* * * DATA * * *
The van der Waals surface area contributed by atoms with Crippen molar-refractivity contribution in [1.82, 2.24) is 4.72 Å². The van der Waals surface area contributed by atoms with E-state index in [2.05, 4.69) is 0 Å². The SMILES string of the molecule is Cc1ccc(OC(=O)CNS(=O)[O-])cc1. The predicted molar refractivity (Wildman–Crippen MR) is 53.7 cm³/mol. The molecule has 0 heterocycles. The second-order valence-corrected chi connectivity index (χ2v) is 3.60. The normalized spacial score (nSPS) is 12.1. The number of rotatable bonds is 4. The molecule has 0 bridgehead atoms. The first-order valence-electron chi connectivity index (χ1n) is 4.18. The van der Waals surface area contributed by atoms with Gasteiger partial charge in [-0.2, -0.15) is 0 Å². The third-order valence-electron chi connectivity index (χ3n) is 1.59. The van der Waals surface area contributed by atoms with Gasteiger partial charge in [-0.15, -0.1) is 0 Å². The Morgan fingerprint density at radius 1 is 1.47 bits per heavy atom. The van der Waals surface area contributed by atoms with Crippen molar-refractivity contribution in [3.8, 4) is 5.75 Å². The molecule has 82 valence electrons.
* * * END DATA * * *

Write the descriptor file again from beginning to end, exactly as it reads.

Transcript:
The van der Waals surface area contributed by atoms with Crippen molar-refractivity contribution in [1.82, 2.24) is 4.72 Å². The van der Waals surface area contributed by atoms with E-state index in [2.05, 4.69) is 0 Å². The SMILES string of the molecule is Cc1ccc(OC(=O)CNS(=O)[O-])cc1. The predicted molar refractivity (Wildman–Crippen MR) is 53.7 cm³/mol. The molecule has 0 heterocycles. The second-order valence-corrected chi connectivity index (χ2v) is 3.60. The normalized spacial score (nSPS) is 12.1. The number of rotatable bonds is 4. The molecule has 0 bridgehead atoms. The first-order valence-electron chi connectivity index (χ1n) is 4.18. The van der Waals surface area contributed by atoms with Gasteiger partial charge in [-0.2, -0.15) is 0 Å². The third-order valence-electron chi connectivity index (χ3n) is 1.59. The van der Waals surface area contributed by atoms with Gasteiger partial charge in [-0.15, -0.1) is 0 Å². The Morgan fingerprint density at radius 1 is 1.47 bits per heavy atom. The van der Waals surface area contributed by atoms with Crippen molar-refractivity contribution in [3.8, 4) is 5.75 Å². The molecule has 82 valence electrons.